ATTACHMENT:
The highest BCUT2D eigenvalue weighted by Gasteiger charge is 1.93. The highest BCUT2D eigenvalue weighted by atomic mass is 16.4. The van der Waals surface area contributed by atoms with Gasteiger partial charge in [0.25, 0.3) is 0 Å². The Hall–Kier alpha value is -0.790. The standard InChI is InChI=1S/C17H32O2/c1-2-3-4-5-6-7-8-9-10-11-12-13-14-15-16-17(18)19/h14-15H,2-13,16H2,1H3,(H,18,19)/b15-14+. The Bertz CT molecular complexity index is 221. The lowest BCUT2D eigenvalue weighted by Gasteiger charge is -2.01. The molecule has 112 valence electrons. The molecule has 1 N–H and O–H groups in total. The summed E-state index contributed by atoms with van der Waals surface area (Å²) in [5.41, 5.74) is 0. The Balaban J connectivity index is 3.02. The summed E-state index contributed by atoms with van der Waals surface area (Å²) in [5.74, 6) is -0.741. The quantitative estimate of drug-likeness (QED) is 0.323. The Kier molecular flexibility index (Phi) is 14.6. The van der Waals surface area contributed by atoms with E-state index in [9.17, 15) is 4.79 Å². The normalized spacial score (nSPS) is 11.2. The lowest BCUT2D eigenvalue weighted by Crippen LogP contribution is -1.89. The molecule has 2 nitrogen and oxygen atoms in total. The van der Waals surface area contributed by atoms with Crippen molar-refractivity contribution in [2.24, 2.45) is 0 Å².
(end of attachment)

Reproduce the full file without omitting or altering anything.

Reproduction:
The highest BCUT2D eigenvalue weighted by Gasteiger charge is 1.93. The highest BCUT2D eigenvalue weighted by atomic mass is 16.4. The van der Waals surface area contributed by atoms with Gasteiger partial charge in [0.25, 0.3) is 0 Å². The Hall–Kier alpha value is -0.790. The standard InChI is InChI=1S/C17H32O2/c1-2-3-4-5-6-7-8-9-10-11-12-13-14-15-16-17(18)19/h14-15H,2-13,16H2,1H3,(H,18,19)/b15-14+. The Bertz CT molecular complexity index is 221. The lowest BCUT2D eigenvalue weighted by Gasteiger charge is -2.01. The molecule has 112 valence electrons. The molecule has 1 N–H and O–H groups in total. The summed E-state index contributed by atoms with van der Waals surface area (Å²) in [5.41, 5.74) is 0. The Balaban J connectivity index is 3.02. The summed E-state index contributed by atoms with van der Waals surface area (Å²) in [5.74, 6) is -0.741. The quantitative estimate of drug-likeness (QED) is 0.323. The Kier molecular flexibility index (Phi) is 14.6. The van der Waals surface area contributed by atoms with E-state index in [9.17, 15) is 4.79 Å². The normalized spacial score (nSPS) is 11.2. The lowest BCUT2D eigenvalue weighted by Crippen LogP contribution is -1.89. The molecule has 2 nitrogen and oxygen atoms in total. The van der Waals surface area contributed by atoms with Crippen molar-refractivity contribution in [2.24, 2.45) is 0 Å².